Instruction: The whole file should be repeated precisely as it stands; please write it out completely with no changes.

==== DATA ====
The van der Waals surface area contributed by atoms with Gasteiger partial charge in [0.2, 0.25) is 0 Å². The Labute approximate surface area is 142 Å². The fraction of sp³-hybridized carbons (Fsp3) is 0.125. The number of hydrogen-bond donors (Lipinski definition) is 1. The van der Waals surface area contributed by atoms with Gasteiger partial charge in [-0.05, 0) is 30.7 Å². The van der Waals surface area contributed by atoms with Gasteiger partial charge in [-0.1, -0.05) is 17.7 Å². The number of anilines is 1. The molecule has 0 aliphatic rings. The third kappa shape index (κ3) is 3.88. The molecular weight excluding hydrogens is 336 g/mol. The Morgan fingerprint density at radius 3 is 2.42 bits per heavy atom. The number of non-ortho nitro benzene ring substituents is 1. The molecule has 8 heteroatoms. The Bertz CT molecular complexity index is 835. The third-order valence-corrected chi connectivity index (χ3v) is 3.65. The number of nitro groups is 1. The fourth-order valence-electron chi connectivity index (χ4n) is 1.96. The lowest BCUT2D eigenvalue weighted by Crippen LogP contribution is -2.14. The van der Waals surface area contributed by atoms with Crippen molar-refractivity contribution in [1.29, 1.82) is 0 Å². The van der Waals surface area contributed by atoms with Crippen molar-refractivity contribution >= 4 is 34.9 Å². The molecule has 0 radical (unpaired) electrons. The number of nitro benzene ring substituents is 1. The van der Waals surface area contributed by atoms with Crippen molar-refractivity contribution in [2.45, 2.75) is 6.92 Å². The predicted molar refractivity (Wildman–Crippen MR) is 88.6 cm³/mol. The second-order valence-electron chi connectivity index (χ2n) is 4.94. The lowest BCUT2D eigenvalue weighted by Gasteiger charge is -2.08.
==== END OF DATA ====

The van der Waals surface area contributed by atoms with Gasteiger partial charge in [0.2, 0.25) is 0 Å². The Labute approximate surface area is 142 Å². The fraction of sp³-hybridized carbons (Fsp3) is 0.125. The number of hydrogen-bond donors (Lipinski definition) is 1. The van der Waals surface area contributed by atoms with Gasteiger partial charge in [-0.05, 0) is 30.7 Å². The van der Waals surface area contributed by atoms with Gasteiger partial charge in [-0.1, -0.05) is 17.7 Å². The number of anilines is 1. The molecule has 0 aliphatic rings. The third kappa shape index (κ3) is 3.88. The molecular weight excluding hydrogens is 336 g/mol. The Morgan fingerprint density at radius 3 is 2.42 bits per heavy atom. The number of non-ortho nitro benzene ring substituents is 1. The molecule has 8 heteroatoms. The Bertz CT molecular complexity index is 835. The third-order valence-corrected chi connectivity index (χ3v) is 3.65. The number of nitro groups is 1. The fourth-order valence-electron chi connectivity index (χ4n) is 1.96. The lowest BCUT2D eigenvalue weighted by Crippen LogP contribution is -2.14. The van der Waals surface area contributed by atoms with Crippen molar-refractivity contribution in [1.29, 1.82) is 0 Å². The van der Waals surface area contributed by atoms with Crippen molar-refractivity contribution >= 4 is 34.9 Å². The molecule has 0 radical (unpaired) electrons. The number of nitro benzene ring substituents is 1. The van der Waals surface area contributed by atoms with Crippen molar-refractivity contribution in [2.45, 2.75) is 6.92 Å². The predicted molar refractivity (Wildman–Crippen MR) is 88.6 cm³/mol. The second-order valence-electron chi connectivity index (χ2n) is 4.94. The lowest BCUT2D eigenvalue weighted by Gasteiger charge is -2.08.